FRI 5 NOV - Madagascar is like the poorest parts of India meets The Wild West - with a French accent . One morning we took the ships rubbish ashore in a garbage bag and asked a young man where we could take it. He offered to take care of it himself, then walked five meters away and started rifling through it looking for food and useful bits. I didn’t feel quite the same for the rest of the day after witnessing that... very sobering.

SAT 6 NOV - Taolagnaro sits on a pretty peninsula with a rocky mountain range and lakes behind it. Golden sand beaches stretch for miles both north and south.

Tony and I rented a couple of trail bikes and raced 25 kilometres north on a rough patch of road to a beach called Itapera. The country was wild and extremely dry. It looked ‘other worldly’ - kind of like Dr Suess meets Africa.

SUN 7 NOV - Next morning we set off down the coast bound for the little protected bay called Baie de Galleon. On the way we sighted a large Humpback whale close to shore. It was flapping it’s flippers around madly as if waving at us. In any case it looked like it was having a good day. It’s not difficult to imagine how the term ‘having a whale of a time’ evolved.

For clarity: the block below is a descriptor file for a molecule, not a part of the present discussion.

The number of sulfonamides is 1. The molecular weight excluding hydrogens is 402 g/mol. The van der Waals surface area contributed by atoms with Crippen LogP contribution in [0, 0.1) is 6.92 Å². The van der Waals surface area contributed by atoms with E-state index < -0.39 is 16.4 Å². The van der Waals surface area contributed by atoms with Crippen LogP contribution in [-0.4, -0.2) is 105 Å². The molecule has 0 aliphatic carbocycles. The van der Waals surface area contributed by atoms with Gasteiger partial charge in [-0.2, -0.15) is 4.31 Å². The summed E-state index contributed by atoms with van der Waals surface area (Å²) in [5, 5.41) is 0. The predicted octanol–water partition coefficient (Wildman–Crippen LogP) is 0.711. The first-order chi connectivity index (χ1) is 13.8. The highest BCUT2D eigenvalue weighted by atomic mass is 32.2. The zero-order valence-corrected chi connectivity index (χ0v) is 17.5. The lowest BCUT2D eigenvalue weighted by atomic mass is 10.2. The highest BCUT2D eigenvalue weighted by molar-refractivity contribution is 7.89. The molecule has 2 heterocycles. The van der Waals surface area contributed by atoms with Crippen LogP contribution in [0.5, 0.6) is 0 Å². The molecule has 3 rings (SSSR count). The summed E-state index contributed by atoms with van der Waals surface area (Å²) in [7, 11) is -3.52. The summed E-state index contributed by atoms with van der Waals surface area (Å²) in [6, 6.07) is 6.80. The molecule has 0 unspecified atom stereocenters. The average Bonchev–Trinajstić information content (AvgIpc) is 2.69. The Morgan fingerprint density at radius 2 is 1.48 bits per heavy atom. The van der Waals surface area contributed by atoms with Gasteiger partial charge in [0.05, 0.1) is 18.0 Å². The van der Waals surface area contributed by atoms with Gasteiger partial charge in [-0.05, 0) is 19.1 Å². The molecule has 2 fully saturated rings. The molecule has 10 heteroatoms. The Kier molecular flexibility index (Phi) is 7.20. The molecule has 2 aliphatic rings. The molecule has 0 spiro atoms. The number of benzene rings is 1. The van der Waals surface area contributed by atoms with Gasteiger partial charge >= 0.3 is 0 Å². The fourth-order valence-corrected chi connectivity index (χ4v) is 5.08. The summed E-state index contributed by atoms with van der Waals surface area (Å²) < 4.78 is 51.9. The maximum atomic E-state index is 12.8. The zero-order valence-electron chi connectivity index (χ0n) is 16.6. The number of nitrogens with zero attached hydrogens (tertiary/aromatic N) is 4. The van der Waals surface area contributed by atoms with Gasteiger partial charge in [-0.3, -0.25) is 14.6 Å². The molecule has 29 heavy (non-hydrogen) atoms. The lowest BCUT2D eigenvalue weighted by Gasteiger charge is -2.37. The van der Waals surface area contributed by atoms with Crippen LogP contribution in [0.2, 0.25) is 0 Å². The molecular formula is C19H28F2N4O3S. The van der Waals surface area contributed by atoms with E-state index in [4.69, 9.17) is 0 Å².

We sailed by Tranovato island where lies one of the only remaining clues to the Portuguese occupation of Madagascar. It’s an old fort dating back to 1504.

MON 8 NOV - We left the anchorage at 4.30am. The local canoes were already putting to sea for a days fishing in a building south west swell. It was very cold...

Motored the entire way on a sunny windless day. Seven whale sightings today! This ought to be called ‘The Whale Coast’. At one stage a whale sat directly in our path. You couldn’t see it’s body - just a huge tail sticking out of the water - motionless. It remained there for an eternity and wouldn’t move. “Excuse me, can you please move?”. That didn’t work, so we changed course and motored around it.

At 5.30pm we passed Cap St Marie, the southern most point of Madagascar - a very wild part of the world. Large swells hit the coast here, it is very dry and reminds one of the American west. As far as we could see up and down the coast wide beaches sloped upwards and became rock mesa’s. The mesa’s made up an elevated plateau of rock and dry scrub. Looking at this scenery you half expected to see a cowboy on horseback come riding over a ridge.

We motored on for an hour and anchored a mile off Lavanona Beach. The boat was pitching about in the swell and we put a night watch on as a precaution. The wind turned offshore later during my watch and I could smell the land - sand and dry desert, kind of organic.